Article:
InSellick described the importance of applying pressure on the cricoid cartilage to prevent regurgitation of gastric contents during induction of anesthesia. Cricoid force greater than 40 N can compromise airway patency and make tracheal intubation difficult. According to the Single Hand technique, the thumb and the middle finger are placed on each side of the cricoid cartilage and the index finger is placed above.

However, the so-called “olfactory position” flexion of the neck associated with hyperextension of the atlanto-occipital joint is currently deemed more adequate for ventilation and tracheal intubation Cricoid pressure may frequently be applied incorrectly. Anterior cricoid pressure was considered the standard of care during Rapid Byrp Intubation for many years.

This association is a good option for the management of difficult airways in patients at risk for aspiration Anaesth Intensive Care brp Vanner RG – Mechanisms of regurgitation and its prevents with cricoid pressure. When the difficult to manage airways is only noticed after general anesthesia induction, ventilation with a face mask would be recommended immediately, but one should be careful with the patient on a full stomach.

In his original work 2Sellick does not mention the force applied on the cricoid cartilage. Therefore, it would be an alternative to the proposed periodical training in mechanical models, which is not practical. The necessary force to compress 10 mL of air when the manibora of the syringe is closed is approximately 30 N Sellick BA – Cricoid pressure to control regurgitation of stomach contents during induction of anesthesia. Flexion of the head induced by the force applied indirectly on the cervical spine, decreasing visualization of the glottis, is one of the disadvantages of this maneuver 9.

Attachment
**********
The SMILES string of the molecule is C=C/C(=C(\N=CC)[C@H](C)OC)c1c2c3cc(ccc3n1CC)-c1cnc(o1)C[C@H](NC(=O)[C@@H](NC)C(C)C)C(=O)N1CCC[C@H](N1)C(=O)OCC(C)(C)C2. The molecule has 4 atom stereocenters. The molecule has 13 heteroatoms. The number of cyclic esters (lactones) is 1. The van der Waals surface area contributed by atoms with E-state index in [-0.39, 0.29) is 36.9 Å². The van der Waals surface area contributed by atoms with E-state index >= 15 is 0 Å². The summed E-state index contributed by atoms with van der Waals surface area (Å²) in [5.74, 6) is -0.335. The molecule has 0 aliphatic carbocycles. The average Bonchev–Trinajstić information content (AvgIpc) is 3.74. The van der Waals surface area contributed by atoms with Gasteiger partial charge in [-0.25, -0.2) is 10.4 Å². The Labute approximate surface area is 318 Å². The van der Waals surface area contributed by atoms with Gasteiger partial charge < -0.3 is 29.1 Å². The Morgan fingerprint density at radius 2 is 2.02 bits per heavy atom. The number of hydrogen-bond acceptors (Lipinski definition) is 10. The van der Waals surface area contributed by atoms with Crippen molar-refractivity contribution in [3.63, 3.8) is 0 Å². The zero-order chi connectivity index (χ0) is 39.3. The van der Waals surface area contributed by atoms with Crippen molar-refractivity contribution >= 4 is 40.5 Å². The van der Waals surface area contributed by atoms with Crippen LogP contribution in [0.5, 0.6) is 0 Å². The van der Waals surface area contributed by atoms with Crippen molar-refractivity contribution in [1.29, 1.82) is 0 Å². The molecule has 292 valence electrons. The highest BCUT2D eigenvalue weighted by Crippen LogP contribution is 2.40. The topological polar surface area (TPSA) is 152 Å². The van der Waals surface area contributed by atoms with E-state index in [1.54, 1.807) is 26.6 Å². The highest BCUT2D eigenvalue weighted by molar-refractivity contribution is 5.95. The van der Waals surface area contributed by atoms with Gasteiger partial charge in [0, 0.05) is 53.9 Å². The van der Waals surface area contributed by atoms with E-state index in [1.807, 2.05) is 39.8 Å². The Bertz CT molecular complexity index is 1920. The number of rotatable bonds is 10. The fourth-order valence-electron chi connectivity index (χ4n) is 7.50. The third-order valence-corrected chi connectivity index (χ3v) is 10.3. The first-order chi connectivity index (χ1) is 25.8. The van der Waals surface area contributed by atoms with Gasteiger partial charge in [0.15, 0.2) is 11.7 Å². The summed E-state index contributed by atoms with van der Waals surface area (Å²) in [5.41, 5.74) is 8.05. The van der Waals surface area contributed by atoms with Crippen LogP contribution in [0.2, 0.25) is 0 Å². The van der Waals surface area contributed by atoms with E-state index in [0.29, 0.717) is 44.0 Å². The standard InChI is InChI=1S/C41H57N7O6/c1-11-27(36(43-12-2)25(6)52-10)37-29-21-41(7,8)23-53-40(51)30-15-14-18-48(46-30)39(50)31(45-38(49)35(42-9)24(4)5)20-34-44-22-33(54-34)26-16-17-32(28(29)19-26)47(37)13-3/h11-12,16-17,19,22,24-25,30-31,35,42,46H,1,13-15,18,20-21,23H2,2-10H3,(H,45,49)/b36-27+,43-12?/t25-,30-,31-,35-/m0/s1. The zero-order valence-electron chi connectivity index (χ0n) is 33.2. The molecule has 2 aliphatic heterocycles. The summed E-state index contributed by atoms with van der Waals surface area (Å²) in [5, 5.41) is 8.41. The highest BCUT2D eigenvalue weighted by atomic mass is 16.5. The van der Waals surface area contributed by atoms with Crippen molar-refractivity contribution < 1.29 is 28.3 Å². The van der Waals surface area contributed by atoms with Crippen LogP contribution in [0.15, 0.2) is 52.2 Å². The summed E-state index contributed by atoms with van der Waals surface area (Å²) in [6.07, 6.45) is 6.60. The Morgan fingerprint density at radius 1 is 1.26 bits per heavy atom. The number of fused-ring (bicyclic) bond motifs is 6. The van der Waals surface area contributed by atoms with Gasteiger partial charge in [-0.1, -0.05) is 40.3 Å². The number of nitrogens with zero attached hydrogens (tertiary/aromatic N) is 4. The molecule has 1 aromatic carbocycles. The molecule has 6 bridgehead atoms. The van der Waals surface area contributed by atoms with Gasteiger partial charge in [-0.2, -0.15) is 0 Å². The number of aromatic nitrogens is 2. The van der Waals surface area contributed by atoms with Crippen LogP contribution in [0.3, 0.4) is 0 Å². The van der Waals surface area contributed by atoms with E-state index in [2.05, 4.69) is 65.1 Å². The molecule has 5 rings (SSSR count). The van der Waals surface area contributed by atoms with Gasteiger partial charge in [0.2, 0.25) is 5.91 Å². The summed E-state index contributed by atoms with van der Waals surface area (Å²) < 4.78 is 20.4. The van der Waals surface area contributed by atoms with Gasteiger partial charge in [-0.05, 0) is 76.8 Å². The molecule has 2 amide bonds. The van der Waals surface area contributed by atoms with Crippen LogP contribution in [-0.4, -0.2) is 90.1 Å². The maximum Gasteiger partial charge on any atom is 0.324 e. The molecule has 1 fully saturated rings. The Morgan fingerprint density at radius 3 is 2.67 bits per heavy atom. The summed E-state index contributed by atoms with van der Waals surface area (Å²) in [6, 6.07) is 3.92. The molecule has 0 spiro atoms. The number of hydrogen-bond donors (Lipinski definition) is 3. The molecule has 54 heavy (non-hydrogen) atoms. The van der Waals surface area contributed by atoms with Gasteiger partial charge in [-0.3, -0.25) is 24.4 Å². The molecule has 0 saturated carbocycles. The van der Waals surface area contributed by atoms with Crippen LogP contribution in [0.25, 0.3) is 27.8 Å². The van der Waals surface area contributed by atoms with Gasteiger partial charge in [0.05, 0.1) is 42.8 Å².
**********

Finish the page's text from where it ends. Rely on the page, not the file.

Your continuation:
Applying force on the anterior aspect manionra the cricoid cartilage causes compression of the esophagus against the spine between the fifth and sixth cervical vertebrae C 5 and C 6as long as those structures are aligned in the axial plane. Rev Bras Anestesiol, maniobraa Some believe that cricoid pressure in pediatric population, especially neonates, improves glottic view and aids tracheal intubation apart from its classical role in rapid sequence intubation for aspiration prophylaxis.

But according to some studies, Sellick maneuver hinders proper positioning of both devices 38, Int J Obst Anesth, ;2: Priebe HJ – Cricoid pressure: J Emerg Trauma Shock. According to the author: Placement of a nasogastric tube before anesthesia in high-risk patients for mabiobra aspiration, to drain liquid and gases present in the stomach, is a common practice. Can J Anaesth, ; Sellick described the importance of applying pressure in the cricoid cartilage during anesthesia induction to prevent regurgitation of gastric contents.

Burrp technique is also important in possibly preventing insufflation of gas into the stomach. In those cases, the temporary interruption of the maneuver might be necessary, which seems to be reasonable since compression of the cricoid cartilage can become ineffective after being applied for a few minutes Wilson NP – No pressure!

This tube with a gastric balloon has been studied in conjunction with the laryngeal mask. Canadian Journal of Anesthesia, 49 5 ,